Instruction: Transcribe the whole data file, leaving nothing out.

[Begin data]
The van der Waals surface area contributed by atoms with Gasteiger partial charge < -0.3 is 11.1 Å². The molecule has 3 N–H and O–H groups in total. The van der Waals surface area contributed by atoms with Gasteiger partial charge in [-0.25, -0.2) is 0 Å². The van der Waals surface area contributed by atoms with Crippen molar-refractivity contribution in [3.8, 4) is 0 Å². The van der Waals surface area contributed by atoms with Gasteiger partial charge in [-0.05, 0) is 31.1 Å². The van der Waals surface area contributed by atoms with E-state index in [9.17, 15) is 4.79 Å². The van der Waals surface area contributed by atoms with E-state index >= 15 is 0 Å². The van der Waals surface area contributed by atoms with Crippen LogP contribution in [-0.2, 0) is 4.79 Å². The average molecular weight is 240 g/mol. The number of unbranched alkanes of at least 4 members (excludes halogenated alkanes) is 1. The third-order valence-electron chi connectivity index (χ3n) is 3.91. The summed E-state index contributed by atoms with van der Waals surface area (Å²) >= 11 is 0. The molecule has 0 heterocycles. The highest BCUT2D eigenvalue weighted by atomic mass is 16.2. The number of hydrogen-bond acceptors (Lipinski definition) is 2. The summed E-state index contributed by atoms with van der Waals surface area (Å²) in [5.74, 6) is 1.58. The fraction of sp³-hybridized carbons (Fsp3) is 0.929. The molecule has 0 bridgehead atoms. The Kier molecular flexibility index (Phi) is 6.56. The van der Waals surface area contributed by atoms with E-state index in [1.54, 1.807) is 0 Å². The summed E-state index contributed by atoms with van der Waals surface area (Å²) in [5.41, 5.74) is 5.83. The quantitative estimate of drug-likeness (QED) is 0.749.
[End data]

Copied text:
The van der Waals surface area contributed by atoms with Gasteiger partial charge < -0.3 is 11.1 Å². The molecule has 3 N–H and O–H groups in total. The van der Waals surface area contributed by atoms with Gasteiger partial charge in [-0.25, -0.2) is 0 Å². The van der Waals surface area contributed by atoms with Crippen molar-refractivity contribution in [3.8, 4) is 0 Å². The van der Waals surface area contributed by atoms with Gasteiger partial charge in [-0.05, 0) is 31.1 Å². The van der Waals surface area contributed by atoms with E-state index in [9.17, 15) is 4.79 Å². The van der Waals surface area contributed by atoms with E-state index >= 15 is 0 Å². The van der Waals surface area contributed by atoms with Crippen LogP contribution in [-0.2, 0) is 4.79 Å². The average molecular weight is 240 g/mol. The number of unbranched alkanes of at least 4 members (excludes halogenated alkanes) is 1. The third-order valence-electron chi connectivity index (χ3n) is 3.91. The summed E-state index contributed by atoms with van der Waals surface area (Å²) >= 11 is 0. The molecule has 0 heterocycles. The highest BCUT2D eigenvalue weighted by atomic mass is 16.2. The number of hydrogen-bond acceptors (Lipinski definition) is 2. The summed E-state index contributed by atoms with van der Waals surface area (Å²) in [5.74, 6) is 1.58. The fraction of sp³-hybridized carbons (Fsp3) is 0.929. The molecule has 0 bridgehead atoms. The Kier molecular flexibility index (Phi) is 6.56. The van der Waals surface area contributed by atoms with E-state index in [1.54, 1.807) is 0 Å². The summed E-state index contributed by atoms with van der Waals surface area (Å²) in [5.41, 5.74) is 5.83. The quantitative estimate of drug-likeness (QED) is 0.749.